Mother's milk is OK, even for the in-between babies

“Stop feeding him milk right away – just to be safe” was not what a new mother wanted to hear. The call came several days after Tamara Caspary gave birth to fraternal twins, a boy and a girl. She and husband David Katz were in the period of wonder and panic, both recovering and figuring out how to care for them. “A nurse called to ask how my son was doing,” says Caspary, a developmental Read more

Focus on mitochondria in schizophrenia research

Despite advances in genomics in recent years, schizophrenia remains one of the most complex challenges of both genetics and neuroscience. The chromosomal abnormality 22q11 deletion syndrome, also known as DiGeorge syndrome, offers a way in, since it is one of the strongest genetic risk factors for schizophrenia. Out of dozens of genes within the 22q11 deletion, several encode proteins found in mitochondria. A team of Emory scientists, led by cell biologist Victor Faundez, recently analyzed Read more

Fetal alcohol cardiac toxicity - in a dish

Alcohol-induced cardiac toxicity is usually studied in animal models; a cell-culture based approach could make it easier to study possible interventions more Read more

Jessilyn Dunn

Epigenetic changes in atherosclerosis

If someone living in America and eating a typical diet and leading a sedentary lifestyle lets a few years go by, we can expect plaques of cholesterol and inflammatory cells to build up in his or her arteries. We’re not talking “Super-size Me” here, we’re just talking average American. But then let’s say that same person decides: “OK, I’m going to shape up. I’m going to eat healthier and exercise more.”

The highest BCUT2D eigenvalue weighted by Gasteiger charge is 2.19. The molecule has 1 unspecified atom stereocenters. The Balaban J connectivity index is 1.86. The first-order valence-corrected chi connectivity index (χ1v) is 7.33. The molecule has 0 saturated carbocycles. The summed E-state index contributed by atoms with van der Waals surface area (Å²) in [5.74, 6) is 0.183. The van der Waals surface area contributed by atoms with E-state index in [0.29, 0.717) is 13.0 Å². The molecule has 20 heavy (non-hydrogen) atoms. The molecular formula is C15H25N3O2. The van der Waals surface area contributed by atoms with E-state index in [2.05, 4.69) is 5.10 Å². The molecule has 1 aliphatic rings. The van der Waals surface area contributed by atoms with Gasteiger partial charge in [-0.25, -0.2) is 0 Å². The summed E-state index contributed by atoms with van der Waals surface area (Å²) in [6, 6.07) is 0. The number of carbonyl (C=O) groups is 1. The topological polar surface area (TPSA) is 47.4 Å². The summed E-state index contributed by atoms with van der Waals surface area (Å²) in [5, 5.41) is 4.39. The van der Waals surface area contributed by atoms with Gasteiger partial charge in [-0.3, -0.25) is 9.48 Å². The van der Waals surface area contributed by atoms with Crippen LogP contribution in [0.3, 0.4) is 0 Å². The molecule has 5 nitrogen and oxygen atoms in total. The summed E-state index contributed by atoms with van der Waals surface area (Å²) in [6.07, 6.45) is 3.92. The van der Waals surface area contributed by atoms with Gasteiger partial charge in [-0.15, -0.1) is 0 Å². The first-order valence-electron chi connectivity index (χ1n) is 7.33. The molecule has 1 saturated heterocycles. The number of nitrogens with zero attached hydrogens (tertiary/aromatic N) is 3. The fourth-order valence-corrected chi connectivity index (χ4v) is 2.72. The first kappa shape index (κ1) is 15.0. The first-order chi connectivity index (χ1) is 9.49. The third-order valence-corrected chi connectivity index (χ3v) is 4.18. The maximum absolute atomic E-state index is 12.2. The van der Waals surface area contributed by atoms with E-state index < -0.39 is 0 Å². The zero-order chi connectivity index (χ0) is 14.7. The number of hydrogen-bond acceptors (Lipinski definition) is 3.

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Let’s leave aside whether low-carb or low-fat is best, and let’s say that person succeeds in sticking to his or her declared goals. How “locked in” are the changes in the blood vessels when someone has healthy or unhealthy blood flow patterns?

Biomedical engineer Hanjoong Jo and his colleagues published a paper in Journal of Clinical Investigation that touches on this issue. They have an animal model where disturbed blood flow triggers the accumulation of atherosclerosis. They show that the gene expression changes in endothelial cells, which line blood vessels, have an epigenetic component. Specifically, the durable DNA modification known as methylation is involved, and blocking DNA methylation with a drug used for treating some forms of cancer can prevent atherosclerosis in their model. This suggests that blood vessels retain an epigenetic imprint reflecting the blood flow patterns they see.

Although treating atherosclerosis with the drug decitabine is not a viable option clinically, Jo’s team was able to find several genes that are silenced by disturbed blood flow and that need DNA methylation to stay shut off. A handful of those genes have a common mechanism of regulation and may be good therapeutic targets for drug discovery.

Posted on by Quinn Eastman in Heart Leave a comment